Mostly light, but with some dark near the sides (2)
Abdomen, S2-S4, comparison of hair density between sternal and tergal hair bands
 Sternal hair bands LESS dense than tergal hair bands (26)
 Sternal hair bands EQUALLY as dense as tergal hair bands, or nearly so (19)
Abdomen, S2-S4, shape of the apical hair band to assess do not take hair length into account, instead, look at the shape of the portion of the rim covered by the hair band
 Widest in the MIDDLE (24)
 Of EQUAL width from side to side (15)
Abdomen, T1, pattern of pits in the center pattern on sides and rim may be different
 3. With distinct pits, DENSELY arranged, interpit distances averaging NO MORE than 1 pit diameter, pits may be touching, pit density in comparison may be relatively uniform throughout the segment (20)
 2. With distinct pits, of MODERATE DENSITY, interpit distances averaging 1 pit diameter or MORE and often, but not always, with a high degree of variability in pit density from lower towards base and greater along the rim (18)
 1. With SPARSE, EXCEPTIONALLY FINE, shallow pits, appearing as if essentially lacking pits (5)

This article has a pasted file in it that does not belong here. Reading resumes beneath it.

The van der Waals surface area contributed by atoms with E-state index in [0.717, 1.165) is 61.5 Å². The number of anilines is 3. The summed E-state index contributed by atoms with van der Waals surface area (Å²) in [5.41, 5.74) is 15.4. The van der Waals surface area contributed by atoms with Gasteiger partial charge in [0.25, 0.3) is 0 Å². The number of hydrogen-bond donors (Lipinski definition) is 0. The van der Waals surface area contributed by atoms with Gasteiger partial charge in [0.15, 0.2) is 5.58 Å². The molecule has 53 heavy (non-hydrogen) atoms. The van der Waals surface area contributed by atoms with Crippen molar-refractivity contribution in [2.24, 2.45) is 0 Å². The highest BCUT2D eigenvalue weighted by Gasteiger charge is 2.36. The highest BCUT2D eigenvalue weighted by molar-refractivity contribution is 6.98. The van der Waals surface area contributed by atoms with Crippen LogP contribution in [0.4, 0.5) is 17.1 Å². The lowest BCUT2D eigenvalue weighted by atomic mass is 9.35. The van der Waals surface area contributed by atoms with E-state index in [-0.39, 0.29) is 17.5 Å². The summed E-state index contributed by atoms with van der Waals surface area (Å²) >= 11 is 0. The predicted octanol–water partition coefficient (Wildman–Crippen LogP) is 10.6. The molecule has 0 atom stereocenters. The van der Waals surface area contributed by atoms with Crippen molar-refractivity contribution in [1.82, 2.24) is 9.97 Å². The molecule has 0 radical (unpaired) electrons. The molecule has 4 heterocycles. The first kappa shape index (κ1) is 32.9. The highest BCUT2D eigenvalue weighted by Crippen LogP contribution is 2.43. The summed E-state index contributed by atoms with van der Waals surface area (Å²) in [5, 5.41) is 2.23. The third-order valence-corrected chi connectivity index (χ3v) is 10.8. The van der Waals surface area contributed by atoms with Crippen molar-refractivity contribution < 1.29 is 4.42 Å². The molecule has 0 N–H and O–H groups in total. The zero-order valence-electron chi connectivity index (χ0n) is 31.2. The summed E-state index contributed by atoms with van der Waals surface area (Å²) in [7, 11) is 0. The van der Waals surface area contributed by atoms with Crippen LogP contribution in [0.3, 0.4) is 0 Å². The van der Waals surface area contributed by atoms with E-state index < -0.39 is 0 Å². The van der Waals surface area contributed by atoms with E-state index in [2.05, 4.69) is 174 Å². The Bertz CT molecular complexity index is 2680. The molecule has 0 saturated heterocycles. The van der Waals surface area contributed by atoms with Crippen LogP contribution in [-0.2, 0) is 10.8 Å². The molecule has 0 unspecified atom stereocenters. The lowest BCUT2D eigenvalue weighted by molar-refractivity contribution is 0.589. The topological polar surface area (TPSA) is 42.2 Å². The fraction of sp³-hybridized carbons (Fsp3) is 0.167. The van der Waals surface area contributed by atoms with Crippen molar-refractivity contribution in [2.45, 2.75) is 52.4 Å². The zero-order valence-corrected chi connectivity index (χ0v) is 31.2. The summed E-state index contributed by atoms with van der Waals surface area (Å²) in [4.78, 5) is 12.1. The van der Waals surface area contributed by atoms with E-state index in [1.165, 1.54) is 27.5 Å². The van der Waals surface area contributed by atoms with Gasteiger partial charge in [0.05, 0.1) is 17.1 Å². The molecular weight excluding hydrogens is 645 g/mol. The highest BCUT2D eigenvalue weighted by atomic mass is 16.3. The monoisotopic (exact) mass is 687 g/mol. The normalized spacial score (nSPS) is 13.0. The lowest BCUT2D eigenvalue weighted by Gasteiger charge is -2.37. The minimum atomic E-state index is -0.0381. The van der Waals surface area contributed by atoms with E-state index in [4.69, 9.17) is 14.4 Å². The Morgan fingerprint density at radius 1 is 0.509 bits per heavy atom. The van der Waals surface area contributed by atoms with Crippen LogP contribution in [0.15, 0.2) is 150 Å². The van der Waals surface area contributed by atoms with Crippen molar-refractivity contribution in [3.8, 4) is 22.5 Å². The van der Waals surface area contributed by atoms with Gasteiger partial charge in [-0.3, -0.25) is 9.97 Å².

Abdomen, T7, color of the majority of hairs at times those with white hairs may have the rim lined with dark hairs
 White to off-white (26)
 Dark brown to black (9)
C. abberans vs C. susannae - Pronotum, the prominent ridge that lies in region between the pronotal lobe and the front coxa
 C. abberans - The ridge extends outward into a thin knife like edge that rises above the surface like a shark fin, the edge nearest the coxa forming a sharp right angle as it drops back down, the entire area largely without hairs. (1)
 C. susannae - The ridge not nearly as prominent, while carinate along the top it is not extended up in to a knife like edge, more like the edge of splitting maul than the edge of an ax, the arc of the ridge is smooth without any indication of a sharp right angle, the area almost always completely hidden by hairs (1)
C. albescens vs C. productus
 C. albescens Malar space just LESS than the width of the mandible base - The long hairs on the femur have side branches but those only visible under very close inspection, these branches so short as to simply make the hairs look thicker (1)